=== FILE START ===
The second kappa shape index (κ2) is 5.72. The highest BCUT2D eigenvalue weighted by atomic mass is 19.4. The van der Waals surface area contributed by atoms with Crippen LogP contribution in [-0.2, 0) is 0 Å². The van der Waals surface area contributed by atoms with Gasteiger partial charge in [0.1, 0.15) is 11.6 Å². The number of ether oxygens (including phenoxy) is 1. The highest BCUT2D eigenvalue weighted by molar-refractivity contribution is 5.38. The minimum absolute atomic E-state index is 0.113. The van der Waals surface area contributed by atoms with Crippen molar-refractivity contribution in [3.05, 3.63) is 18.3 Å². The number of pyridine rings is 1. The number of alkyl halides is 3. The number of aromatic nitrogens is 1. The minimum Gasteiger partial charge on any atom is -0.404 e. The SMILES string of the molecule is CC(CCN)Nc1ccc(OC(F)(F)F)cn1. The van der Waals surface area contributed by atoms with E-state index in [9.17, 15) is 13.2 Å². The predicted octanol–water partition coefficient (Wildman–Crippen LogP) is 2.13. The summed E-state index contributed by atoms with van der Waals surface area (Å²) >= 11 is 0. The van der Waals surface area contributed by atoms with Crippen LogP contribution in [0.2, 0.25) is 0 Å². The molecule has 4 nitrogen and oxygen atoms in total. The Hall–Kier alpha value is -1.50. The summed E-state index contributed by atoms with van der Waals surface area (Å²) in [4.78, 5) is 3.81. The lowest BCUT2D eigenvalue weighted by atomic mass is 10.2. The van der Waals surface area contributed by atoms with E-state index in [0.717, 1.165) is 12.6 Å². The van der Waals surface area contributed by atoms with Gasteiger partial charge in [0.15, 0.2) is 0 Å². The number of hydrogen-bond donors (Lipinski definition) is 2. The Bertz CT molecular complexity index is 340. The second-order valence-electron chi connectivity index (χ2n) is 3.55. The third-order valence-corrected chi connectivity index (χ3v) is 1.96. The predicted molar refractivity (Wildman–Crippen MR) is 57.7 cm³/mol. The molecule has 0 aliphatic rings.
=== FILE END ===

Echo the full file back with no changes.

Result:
The second kappa shape index (κ2) is 5.72. The highest BCUT2D eigenvalue weighted by atomic mass is 19.4. The van der Waals surface area contributed by atoms with Crippen LogP contribution in [-0.2, 0) is 0 Å². The van der Waals surface area contributed by atoms with Gasteiger partial charge in [0.1, 0.15) is 11.6 Å². The number of ether oxygens (including phenoxy) is 1. The highest BCUT2D eigenvalue weighted by molar-refractivity contribution is 5.38. The minimum absolute atomic E-state index is 0.113. The van der Waals surface area contributed by atoms with Crippen molar-refractivity contribution in [3.05, 3.63) is 18.3 Å². The number of pyridine rings is 1. The number of alkyl halides is 3. The number of aromatic nitrogens is 1. The minimum Gasteiger partial charge on any atom is -0.404 e. The SMILES string of the molecule is CC(CCN)Nc1ccc(OC(F)(F)F)cn1. The van der Waals surface area contributed by atoms with E-state index in [9.17, 15) is 13.2 Å². The predicted octanol–water partition coefficient (Wildman–Crippen LogP) is 2.13. The summed E-state index contributed by atoms with van der Waals surface area (Å²) >= 11 is 0. The van der Waals surface area contributed by atoms with Crippen LogP contribution in [0.2, 0.25) is 0 Å². The molecule has 4 nitrogen and oxygen atoms in total. The Hall–Kier alpha value is -1.50. The summed E-state index contributed by atoms with van der Waals surface area (Å²) in [4.78, 5) is 3.81. The lowest BCUT2D eigenvalue weighted by atomic mass is 10.2. The van der Waals surface area contributed by atoms with E-state index in [0.717, 1.165) is 12.6 Å². The van der Waals surface area contributed by atoms with Gasteiger partial charge in [0.15, 0.2) is 0 Å². The number of hydrogen-bond donors (Lipinski definition) is 2. The Bertz CT molecular complexity index is 340. The second-order valence-electron chi connectivity index (χ2n) is 3.55. The third-order valence-corrected chi connectivity index (χ3v) is 1.96. The predicted molar refractivity (Wildman–Crippen MR) is 57.7 cm³/mol. The molecule has 0 aliphatic rings.